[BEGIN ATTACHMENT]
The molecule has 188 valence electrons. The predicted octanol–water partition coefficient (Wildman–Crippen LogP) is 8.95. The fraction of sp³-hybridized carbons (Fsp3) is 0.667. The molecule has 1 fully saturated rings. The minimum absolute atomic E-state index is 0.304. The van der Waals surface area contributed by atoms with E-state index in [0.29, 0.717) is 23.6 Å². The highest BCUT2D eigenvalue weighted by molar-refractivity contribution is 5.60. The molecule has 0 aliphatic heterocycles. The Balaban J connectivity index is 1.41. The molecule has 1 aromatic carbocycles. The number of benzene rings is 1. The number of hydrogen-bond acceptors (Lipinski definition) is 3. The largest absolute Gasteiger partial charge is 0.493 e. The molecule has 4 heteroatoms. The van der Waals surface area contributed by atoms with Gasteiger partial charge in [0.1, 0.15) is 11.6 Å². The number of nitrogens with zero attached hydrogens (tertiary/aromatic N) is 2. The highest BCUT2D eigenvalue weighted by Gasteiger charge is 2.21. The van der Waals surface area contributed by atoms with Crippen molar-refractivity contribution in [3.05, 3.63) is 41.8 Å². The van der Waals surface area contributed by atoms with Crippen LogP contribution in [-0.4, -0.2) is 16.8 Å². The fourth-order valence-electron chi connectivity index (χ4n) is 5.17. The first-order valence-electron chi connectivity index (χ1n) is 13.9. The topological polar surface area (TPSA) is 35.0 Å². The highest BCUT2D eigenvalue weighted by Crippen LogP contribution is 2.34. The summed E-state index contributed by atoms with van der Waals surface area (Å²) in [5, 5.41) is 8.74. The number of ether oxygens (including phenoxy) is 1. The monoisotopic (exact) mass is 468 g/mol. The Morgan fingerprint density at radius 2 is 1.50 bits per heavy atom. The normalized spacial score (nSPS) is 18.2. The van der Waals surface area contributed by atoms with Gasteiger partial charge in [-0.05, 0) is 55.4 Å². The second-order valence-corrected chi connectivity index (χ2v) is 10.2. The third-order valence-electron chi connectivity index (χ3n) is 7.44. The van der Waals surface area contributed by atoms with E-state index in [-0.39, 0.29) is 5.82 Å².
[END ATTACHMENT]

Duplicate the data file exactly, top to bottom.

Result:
The molecule has 188 valence electrons. The predicted octanol–water partition coefficient (Wildman–Crippen LogP) is 8.95. The fraction of sp³-hybridized carbons (Fsp3) is 0.667. The molecule has 1 fully saturated rings. The minimum absolute atomic E-state index is 0.304. The van der Waals surface area contributed by atoms with E-state index in [0.29, 0.717) is 23.6 Å². The highest BCUT2D eigenvalue weighted by molar-refractivity contribution is 5.60. The molecule has 0 aliphatic heterocycles. The Balaban J connectivity index is 1.41. The molecule has 1 aromatic carbocycles. The number of benzene rings is 1. The number of hydrogen-bond acceptors (Lipinski definition) is 3. The largest absolute Gasteiger partial charge is 0.493 e. The molecule has 4 heteroatoms. The van der Waals surface area contributed by atoms with Gasteiger partial charge in [0.1, 0.15) is 11.6 Å². The number of nitrogens with zero attached hydrogens (tertiary/aromatic N) is 2. The highest BCUT2D eigenvalue weighted by Gasteiger charge is 2.21. The van der Waals surface area contributed by atoms with Crippen molar-refractivity contribution in [3.05, 3.63) is 41.8 Å². The van der Waals surface area contributed by atoms with Crippen LogP contribution in [-0.4, -0.2) is 16.8 Å². The fourth-order valence-electron chi connectivity index (χ4n) is 5.17. The first-order valence-electron chi connectivity index (χ1n) is 13.9. The topological polar surface area (TPSA) is 35.0 Å². The highest BCUT2D eigenvalue weighted by Crippen LogP contribution is 2.34. The summed E-state index contributed by atoms with van der Waals surface area (Å²) in [5, 5.41) is 8.74. The number of ether oxygens (including phenoxy) is 1. The monoisotopic (exact) mass is 468 g/mol. The Morgan fingerprint density at radius 2 is 1.50 bits per heavy atom. The normalized spacial score (nSPS) is 18.2. The van der Waals surface area contributed by atoms with Gasteiger partial charge in [-0.05, 0) is 55.4 Å². The second-order valence-corrected chi connectivity index (χ2v) is 10.2. The third-order valence-electron chi connectivity index (χ3n) is 7.44. The van der Waals surface area contributed by atoms with E-state index in [-0.39, 0.29) is 5.82 Å².